It's important to note that sister chromatids are those that are on the same chromosome, and should not be confused with chromatids that are on the homologous chromosome. Homologous chromosomes are those that carry the same genes but not the same alleles.

Humans are diploids, meaning that we have two copies of each gene, one from our mother and one from our father (i.e. one from the original egg cell and one from the original sperm cell that created us). These two copies, even though they carry information for the same genes (except for the sexual chromosomes X and Y, which have different genetic composition), they don't necessarily have the same sequence. In other words, they can code for different alleles of the same gene. The chromosomes that code for the same genes are called homologous chromosomes. This is a crucial concept in meiosis.

Therefore, each allele is carried in one chromosome. The unique combination of alleles each of us has is what makes all humans different.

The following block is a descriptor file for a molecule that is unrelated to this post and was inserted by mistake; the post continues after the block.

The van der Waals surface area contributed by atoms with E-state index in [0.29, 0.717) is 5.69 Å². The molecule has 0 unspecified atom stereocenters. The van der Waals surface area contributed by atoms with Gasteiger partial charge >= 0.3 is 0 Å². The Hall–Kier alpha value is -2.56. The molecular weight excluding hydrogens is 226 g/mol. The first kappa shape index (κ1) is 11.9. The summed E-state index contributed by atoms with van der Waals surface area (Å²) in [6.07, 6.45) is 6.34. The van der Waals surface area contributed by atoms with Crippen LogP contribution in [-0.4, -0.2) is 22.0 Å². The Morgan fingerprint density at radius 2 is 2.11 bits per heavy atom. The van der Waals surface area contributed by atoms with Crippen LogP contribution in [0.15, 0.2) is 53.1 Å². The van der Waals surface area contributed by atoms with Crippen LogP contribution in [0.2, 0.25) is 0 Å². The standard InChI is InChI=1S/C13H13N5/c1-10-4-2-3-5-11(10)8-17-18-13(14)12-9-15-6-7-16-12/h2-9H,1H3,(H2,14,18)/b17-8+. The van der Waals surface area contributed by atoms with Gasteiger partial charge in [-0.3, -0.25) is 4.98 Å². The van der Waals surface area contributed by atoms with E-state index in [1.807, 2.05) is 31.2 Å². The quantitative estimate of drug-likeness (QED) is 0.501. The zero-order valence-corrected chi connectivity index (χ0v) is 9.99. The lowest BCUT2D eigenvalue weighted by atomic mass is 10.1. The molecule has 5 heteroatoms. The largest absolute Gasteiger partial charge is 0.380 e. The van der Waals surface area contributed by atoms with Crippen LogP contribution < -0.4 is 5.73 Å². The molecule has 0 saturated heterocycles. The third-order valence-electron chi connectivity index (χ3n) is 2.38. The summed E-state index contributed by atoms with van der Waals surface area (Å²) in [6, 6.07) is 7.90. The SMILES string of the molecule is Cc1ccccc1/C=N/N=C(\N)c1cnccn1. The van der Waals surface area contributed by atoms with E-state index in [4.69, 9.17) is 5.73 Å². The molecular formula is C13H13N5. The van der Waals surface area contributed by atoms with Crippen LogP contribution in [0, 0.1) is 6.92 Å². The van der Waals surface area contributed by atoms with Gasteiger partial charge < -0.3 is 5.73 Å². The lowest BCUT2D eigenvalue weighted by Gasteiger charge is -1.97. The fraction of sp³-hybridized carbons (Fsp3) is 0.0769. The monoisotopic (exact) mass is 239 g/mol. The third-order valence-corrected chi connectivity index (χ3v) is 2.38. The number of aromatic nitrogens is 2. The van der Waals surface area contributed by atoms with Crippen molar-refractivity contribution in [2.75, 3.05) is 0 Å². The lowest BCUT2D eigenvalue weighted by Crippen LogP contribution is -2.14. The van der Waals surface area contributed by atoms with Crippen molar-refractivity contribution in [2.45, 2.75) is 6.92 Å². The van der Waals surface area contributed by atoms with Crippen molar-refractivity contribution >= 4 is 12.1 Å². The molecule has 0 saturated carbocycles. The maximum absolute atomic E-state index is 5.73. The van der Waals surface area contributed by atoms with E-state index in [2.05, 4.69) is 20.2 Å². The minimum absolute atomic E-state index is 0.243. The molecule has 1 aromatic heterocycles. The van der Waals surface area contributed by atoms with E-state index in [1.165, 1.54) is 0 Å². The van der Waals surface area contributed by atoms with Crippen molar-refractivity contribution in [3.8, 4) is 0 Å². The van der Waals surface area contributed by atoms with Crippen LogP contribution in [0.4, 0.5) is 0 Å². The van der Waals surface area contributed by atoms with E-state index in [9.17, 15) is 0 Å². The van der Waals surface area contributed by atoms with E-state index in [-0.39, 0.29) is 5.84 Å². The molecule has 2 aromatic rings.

When cell division is about to happen, the existing DNA duplicates, so now we have two copies of each allele: the sister chromatids. During cell division, the sister chromatids will be pulled away from each other to divide the genetic material between the daughter cells.

Cell Division Stages

Generally, when we ask about cell division stages, we are asking about the stages in mitosis and/or meiosis (not binary fission). These stages are more or less the same in both types of eukaryotic cell division, and share the same names, but they differ in some details. We will go over the basic names and functions of each stage here, and delve into the details in the following sections of the article.